Western Michigan freshman forward Wade Allison was one of the big late-risers in last summer’s NHL Draft. He went from a middle-to-late round pick around midseason, before earning some talk as a potential first round pick by the end of the year after capping off his season with a terrific USHL playoff run. He eventually landed at 52nd overall when he was selected by the Philadelphia Flyers with their third pick of the second round.
Now a rookie in Kalamazoo, Allison has been looking to build on that momentum from last season in his first year of college hockey. He’s off to a strong start so far with four goals and three assists for seven points in 10 games this season. I took a closer look at Allison on Friday November 11 when the Broncos traveled to Duluth to take on #1-ranked Minnesota Duluth to see how he is playing, and what his future NHL potential might be.
It’s worth noting that while Western Michigan’s line chart consistently lists Allison’s line as their fourth line, they’re probably the second line in terms of minutes played. Allison plays the right wing and has consistently been centered by his former Pembina Valley youth hockey teammate Colt Conrad, a small playmaking forward. The left wing on that line has rotated a few times, usually opting for a little more speed to play alongside Allison and Conrad, who are both decent skaters, but not overly fast. Recently, Pittsburgh Penguins pick Frederik Tiffels, one of the fastest players in college hockey, has been playing on that line.
Allison is also seeing significant power play time right out of the gate. All four of his goals, and two of his three assists have been scored on the man advantage.
Allison is listed at 6-2 205 lbs. by Western Michigan, which looked more or less accurate. The weight is maybe a little inflated because while there’s no doubt he’s a strong, tough kid, he could still have a little room to mature physically.
The biggest thing that stood to me about Allison was his motor. Lots of players have his size and strength, but what really separates him from other players is his ability to use a second-effort to stay on the puck and make plays. It’s subtle, but his ability to come back and win a puck along the boards, even if it looks like the other player is in better position, and his ability to continue to pressure the puck and force turnovers even if the player he’s attacking makes a move to gain position on him.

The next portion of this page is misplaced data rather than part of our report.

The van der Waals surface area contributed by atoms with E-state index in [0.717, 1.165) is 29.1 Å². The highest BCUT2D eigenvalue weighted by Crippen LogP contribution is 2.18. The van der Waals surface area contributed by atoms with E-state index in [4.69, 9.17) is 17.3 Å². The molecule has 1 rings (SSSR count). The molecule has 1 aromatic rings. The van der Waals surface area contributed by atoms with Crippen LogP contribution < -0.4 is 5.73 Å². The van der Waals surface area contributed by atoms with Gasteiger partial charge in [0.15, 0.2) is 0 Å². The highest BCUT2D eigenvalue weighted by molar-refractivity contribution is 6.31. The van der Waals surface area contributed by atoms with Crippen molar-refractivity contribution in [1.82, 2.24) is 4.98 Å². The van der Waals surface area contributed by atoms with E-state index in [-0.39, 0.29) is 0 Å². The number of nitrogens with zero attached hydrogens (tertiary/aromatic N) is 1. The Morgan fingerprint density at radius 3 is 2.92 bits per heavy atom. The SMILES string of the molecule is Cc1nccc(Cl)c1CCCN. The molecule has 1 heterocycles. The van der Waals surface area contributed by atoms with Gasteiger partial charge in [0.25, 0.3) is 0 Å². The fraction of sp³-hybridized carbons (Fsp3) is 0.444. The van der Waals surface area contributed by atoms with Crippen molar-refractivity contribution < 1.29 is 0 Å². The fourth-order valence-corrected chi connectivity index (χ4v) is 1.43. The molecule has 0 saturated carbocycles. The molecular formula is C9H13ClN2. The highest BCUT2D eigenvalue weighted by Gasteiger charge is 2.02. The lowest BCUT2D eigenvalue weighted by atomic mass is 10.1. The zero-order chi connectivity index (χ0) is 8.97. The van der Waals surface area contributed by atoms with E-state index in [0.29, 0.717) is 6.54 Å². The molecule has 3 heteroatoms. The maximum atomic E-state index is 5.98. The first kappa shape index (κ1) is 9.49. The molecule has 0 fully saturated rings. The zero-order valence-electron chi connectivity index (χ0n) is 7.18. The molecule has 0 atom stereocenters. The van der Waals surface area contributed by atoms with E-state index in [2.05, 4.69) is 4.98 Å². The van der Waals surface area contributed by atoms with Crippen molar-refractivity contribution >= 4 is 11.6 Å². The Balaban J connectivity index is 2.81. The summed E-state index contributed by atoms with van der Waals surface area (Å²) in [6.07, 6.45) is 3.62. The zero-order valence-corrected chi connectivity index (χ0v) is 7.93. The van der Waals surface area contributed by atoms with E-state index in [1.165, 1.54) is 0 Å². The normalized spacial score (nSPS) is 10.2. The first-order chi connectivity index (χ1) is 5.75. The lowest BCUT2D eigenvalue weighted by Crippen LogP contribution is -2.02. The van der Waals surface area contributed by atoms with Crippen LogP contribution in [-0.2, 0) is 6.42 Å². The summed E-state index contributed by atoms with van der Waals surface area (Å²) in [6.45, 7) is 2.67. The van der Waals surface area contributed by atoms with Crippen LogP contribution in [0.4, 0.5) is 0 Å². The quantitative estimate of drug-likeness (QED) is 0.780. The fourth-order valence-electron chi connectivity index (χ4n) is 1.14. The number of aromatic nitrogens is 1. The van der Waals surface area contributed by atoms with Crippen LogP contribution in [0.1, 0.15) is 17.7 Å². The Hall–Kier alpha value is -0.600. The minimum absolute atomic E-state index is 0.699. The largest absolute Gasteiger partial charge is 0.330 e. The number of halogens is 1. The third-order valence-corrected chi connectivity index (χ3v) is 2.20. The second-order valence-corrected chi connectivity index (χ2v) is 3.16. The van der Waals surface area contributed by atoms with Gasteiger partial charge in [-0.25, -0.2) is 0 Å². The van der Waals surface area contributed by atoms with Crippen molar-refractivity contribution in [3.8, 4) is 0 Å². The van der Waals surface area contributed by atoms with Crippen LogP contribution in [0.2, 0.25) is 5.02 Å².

Part of that is that I think Allison’s feet are light for a player his size. I don’t think most people would say he’s a great skater; he doesn’t look like he’s flying when he skates down the ice. But I was really impressed with his first step—something I’ve criticized in the past—and his ability to get his feet moving. One of the breakouts that Western Michigan likes to use is to have a defenseman pass the puck to Allison at the right half boards, and rather than immediately passing the puck up the ice, Allison gets his feet moving really well and cuts back toward his own goal and across the ice to avoid any forecheck pressure and break the puck out.
Again, Allison isn’t going to blow past defenders when he’s one-on-one with the puck, but he’s really good at changing speeds and attacking laterally to keep the defense off balance. He was able to draw a penalty on one such play by stickhandling out wide, then using a quick toe pull to drag the puck across the defender’s body, causing the defender to trip him up with his stick.
He’s also really good at using his skating and his wide frame to protect the puck and maneuver around the perimeter. This allows him to set up his team on the cycle, or in one instance, drive around the net and attempt a quick wraparound that not many players would have been able to execute.
I didn’t have too many big complaints about the way Allison played. Perhaps he could show a little more vision and creativity in the offensive zone. He’s also averaging 2.4 shots on goal per game, which is decent, but not spectacular, especially for a guy that is around the play as much as he is. Then again, the fact that he is so active and involved in the play is probably a good sign in the long run.
As for the long-term future of Allison, I would say at least this year and next year at Western Michigan are a given, with a third year being a possibility. He’ll also likely need some time in the minors, but definitely seems to have a future in the Flyers organization. Last summer, I projected him as a second or third line winger at the NHL level that can contribute some offense with his gritty style of game, and that opinion hasn’t changed with his transition to college hockey. Allison looks to be continuing his upward development trajectory and worthy the high pick used on him last summer.